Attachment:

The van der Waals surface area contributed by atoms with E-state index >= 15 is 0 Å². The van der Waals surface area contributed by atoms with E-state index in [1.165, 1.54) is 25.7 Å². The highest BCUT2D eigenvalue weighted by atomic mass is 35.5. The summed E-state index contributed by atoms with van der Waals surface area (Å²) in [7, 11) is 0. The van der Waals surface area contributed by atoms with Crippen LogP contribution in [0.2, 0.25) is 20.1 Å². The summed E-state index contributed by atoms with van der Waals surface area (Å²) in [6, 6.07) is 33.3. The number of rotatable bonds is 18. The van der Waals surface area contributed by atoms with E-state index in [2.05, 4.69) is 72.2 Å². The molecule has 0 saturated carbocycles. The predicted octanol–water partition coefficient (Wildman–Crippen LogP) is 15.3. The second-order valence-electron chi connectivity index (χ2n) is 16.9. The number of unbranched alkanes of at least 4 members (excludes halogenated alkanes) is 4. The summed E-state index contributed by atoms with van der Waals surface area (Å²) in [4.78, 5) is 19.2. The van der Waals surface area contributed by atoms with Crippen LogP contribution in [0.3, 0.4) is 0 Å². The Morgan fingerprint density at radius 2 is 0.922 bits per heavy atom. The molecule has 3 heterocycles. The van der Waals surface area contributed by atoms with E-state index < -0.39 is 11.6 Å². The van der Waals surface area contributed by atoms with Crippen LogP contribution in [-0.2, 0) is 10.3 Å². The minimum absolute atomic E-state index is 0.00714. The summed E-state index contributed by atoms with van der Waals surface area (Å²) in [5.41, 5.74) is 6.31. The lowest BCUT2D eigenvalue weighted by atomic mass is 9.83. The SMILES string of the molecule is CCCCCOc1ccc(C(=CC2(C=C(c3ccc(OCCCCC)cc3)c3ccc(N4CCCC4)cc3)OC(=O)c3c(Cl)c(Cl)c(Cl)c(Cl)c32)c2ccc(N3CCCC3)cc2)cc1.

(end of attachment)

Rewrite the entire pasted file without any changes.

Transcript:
The van der Waals surface area contributed by atoms with E-state index >= 15 is 0 Å². The van der Waals surface area contributed by atoms with E-state index in [1.165, 1.54) is 25.7 Å². The highest BCUT2D eigenvalue weighted by atomic mass is 35.5. The summed E-state index contributed by atoms with van der Waals surface area (Å²) in [7, 11) is 0. The van der Waals surface area contributed by atoms with Crippen LogP contribution in [0.2, 0.25) is 20.1 Å². The summed E-state index contributed by atoms with van der Waals surface area (Å²) in [6, 6.07) is 33.3. The number of rotatable bonds is 18. The van der Waals surface area contributed by atoms with E-state index in [2.05, 4.69) is 72.2 Å². The molecule has 0 saturated carbocycles. The predicted octanol–water partition coefficient (Wildman–Crippen LogP) is 15.3. The second-order valence-electron chi connectivity index (χ2n) is 16.9. The number of unbranched alkanes of at least 4 members (excludes halogenated alkanes) is 4. The summed E-state index contributed by atoms with van der Waals surface area (Å²) in [4.78, 5) is 19.2. The van der Waals surface area contributed by atoms with Crippen LogP contribution in [0.3, 0.4) is 0 Å². The Morgan fingerprint density at radius 2 is 0.922 bits per heavy atom. The molecule has 3 heterocycles. The van der Waals surface area contributed by atoms with E-state index < -0.39 is 11.6 Å². The van der Waals surface area contributed by atoms with Crippen LogP contribution in [-0.2, 0) is 10.3 Å². The minimum absolute atomic E-state index is 0.00714. The summed E-state index contributed by atoms with van der Waals surface area (Å²) in [5.41, 5.74) is 6.31. The lowest BCUT2D eigenvalue weighted by atomic mass is 9.83. The SMILES string of the molecule is CCCCCOc1ccc(C(=CC2(C=C(c3ccc(OCCCCC)cc3)c3ccc(N4CCCC4)cc3)OC(=O)c3c(Cl)c(Cl)c(Cl)c(Cl)c32)c2ccc(N3CCCC3)cc2)cc1.